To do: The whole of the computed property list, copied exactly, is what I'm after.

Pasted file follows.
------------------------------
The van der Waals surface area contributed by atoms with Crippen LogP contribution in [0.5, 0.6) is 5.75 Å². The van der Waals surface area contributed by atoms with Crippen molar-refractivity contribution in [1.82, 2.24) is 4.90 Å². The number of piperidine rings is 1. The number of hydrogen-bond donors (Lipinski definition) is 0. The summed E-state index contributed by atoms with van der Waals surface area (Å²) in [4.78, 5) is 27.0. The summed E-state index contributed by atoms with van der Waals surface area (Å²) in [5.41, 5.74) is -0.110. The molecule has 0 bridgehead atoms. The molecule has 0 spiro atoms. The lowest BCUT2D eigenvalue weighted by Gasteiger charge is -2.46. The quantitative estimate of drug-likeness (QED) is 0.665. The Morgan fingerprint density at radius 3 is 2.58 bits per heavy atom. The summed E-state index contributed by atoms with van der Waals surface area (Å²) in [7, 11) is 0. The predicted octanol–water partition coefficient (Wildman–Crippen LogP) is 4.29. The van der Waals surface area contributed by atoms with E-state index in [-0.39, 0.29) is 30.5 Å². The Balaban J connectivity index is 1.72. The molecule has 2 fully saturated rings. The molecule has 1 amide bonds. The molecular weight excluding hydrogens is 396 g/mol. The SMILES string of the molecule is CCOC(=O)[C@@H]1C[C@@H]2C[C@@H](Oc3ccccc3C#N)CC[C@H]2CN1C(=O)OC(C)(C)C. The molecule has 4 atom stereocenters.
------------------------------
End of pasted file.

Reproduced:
The van der Waals surface area contributed by atoms with Crippen LogP contribution in [0.5, 0.6) is 5.75 Å². The van der Waals surface area contributed by atoms with Crippen molar-refractivity contribution in [1.82, 2.24) is 4.90 Å². The number of piperidine rings is 1. The number of hydrogen-bond donors (Lipinski definition) is 0. The summed E-state index contributed by atoms with van der Waals surface area (Å²) in [4.78, 5) is 27.0. The summed E-state index contributed by atoms with van der Waals surface area (Å²) in [5.41, 5.74) is -0.110. The molecule has 0 bridgehead atoms. The molecule has 0 spiro atoms. The lowest BCUT2D eigenvalue weighted by Gasteiger charge is -2.46. The quantitative estimate of drug-likeness (QED) is 0.665. The Morgan fingerprint density at radius 3 is 2.58 bits per heavy atom. The summed E-state index contributed by atoms with van der Waals surface area (Å²) in [7, 11) is 0. The predicted octanol–water partition coefficient (Wildman–Crippen LogP) is 4.29. The van der Waals surface area contributed by atoms with E-state index in [-0.39, 0.29) is 30.5 Å². The Balaban J connectivity index is 1.72. The molecule has 2 fully saturated rings. The molecule has 1 amide bonds. The molecular weight excluding hydrogens is 396 g/mol. The SMILES string of the molecule is CCOC(=O)[C@@H]1C[C@@H]2C[C@@H](Oc3ccccc3C#N)CC[C@H]2CN1C(=O)OC(C)(C)C. The molecule has 4 atom stereocenters.